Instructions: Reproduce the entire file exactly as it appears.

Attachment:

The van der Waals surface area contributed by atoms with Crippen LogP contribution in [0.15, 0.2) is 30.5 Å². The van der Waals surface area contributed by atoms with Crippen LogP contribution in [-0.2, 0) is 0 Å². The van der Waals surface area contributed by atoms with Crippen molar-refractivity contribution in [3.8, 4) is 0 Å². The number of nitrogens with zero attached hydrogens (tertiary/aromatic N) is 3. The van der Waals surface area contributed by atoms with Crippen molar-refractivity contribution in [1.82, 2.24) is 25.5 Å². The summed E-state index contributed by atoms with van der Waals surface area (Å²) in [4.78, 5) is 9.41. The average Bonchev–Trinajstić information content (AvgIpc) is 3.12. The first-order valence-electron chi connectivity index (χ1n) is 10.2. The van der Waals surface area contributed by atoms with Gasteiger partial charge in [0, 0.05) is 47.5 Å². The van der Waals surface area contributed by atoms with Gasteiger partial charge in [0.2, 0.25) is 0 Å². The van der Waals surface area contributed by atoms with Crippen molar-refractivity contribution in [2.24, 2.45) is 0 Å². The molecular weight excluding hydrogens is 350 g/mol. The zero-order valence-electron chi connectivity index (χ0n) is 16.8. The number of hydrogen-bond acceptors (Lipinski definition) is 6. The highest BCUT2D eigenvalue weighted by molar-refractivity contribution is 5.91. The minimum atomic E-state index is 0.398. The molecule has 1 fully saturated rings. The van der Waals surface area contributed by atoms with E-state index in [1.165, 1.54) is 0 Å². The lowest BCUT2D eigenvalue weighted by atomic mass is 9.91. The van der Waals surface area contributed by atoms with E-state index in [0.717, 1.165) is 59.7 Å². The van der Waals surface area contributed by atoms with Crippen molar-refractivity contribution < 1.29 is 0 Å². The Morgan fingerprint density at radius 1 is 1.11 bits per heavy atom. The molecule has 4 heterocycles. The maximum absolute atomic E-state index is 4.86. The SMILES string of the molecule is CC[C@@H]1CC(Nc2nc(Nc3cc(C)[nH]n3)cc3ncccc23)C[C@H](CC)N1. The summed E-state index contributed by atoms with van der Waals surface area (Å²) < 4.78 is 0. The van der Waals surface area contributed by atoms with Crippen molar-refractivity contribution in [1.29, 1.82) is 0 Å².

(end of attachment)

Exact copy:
The van der Waals surface area contributed by atoms with Crippen LogP contribution in [0.15, 0.2) is 30.5 Å². The van der Waals surface area contributed by atoms with Crippen LogP contribution in [-0.2, 0) is 0 Å². The van der Waals surface area contributed by atoms with Crippen molar-refractivity contribution in [3.8, 4) is 0 Å². The number of nitrogens with zero attached hydrogens (tertiary/aromatic N) is 3. The van der Waals surface area contributed by atoms with Crippen molar-refractivity contribution in [1.82, 2.24) is 25.5 Å². The summed E-state index contributed by atoms with van der Waals surface area (Å²) in [4.78, 5) is 9.41. The average Bonchev–Trinajstić information content (AvgIpc) is 3.12. The first-order valence-electron chi connectivity index (χ1n) is 10.2. The van der Waals surface area contributed by atoms with Gasteiger partial charge in [0, 0.05) is 47.5 Å². The van der Waals surface area contributed by atoms with Gasteiger partial charge in [0.2, 0.25) is 0 Å². The van der Waals surface area contributed by atoms with Crippen molar-refractivity contribution in [2.24, 2.45) is 0 Å². The molecular weight excluding hydrogens is 350 g/mol. The zero-order valence-electron chi connectivity index (χ0n) is 16.8. The number of hydrogen-bond acceptors (Lipinski definition) is 6. The highest BCUT2D eigenvalue weighted by molar-refractivity contribution is 5.91. The minimum atomic E-state index is 0.398. The molecule has 1 fully saturated rings. The van der Waals surface area contributed by atoms with E-state index in [1.165, 1.54) is 0 Å². The lowest BCUT2D eigenvalue weighted by atomic mass is 9.91. The van der Waals surface area contributed by atoms with E-state index in [0.717, 1.165) is 59.7 Å². The van der Waals surface area contributed by atoms with Crippen molar-refractivity contribution < 1.29 is 0 Å². The Morgan fingerprint density at radius 1 is 1.11 bits per heavy atom. The molecule has 4 heterocycles. The maximum absolute atomic E-state index is 4.86. The SMILES string of the molecule is CC[C@@H]1CC(Nc2nc(Nc3cc(C)[nH]n3)cc3ncccc23)C[C@H](CC)N1. The summed E-state index contributed by atoms with van der Waals surface area (Å²) < 4.78 is 0. The van der Waals surface area contributed by atoms with Crippen molar-refractivity contribution in [1.29, 1.82) is 0 Å².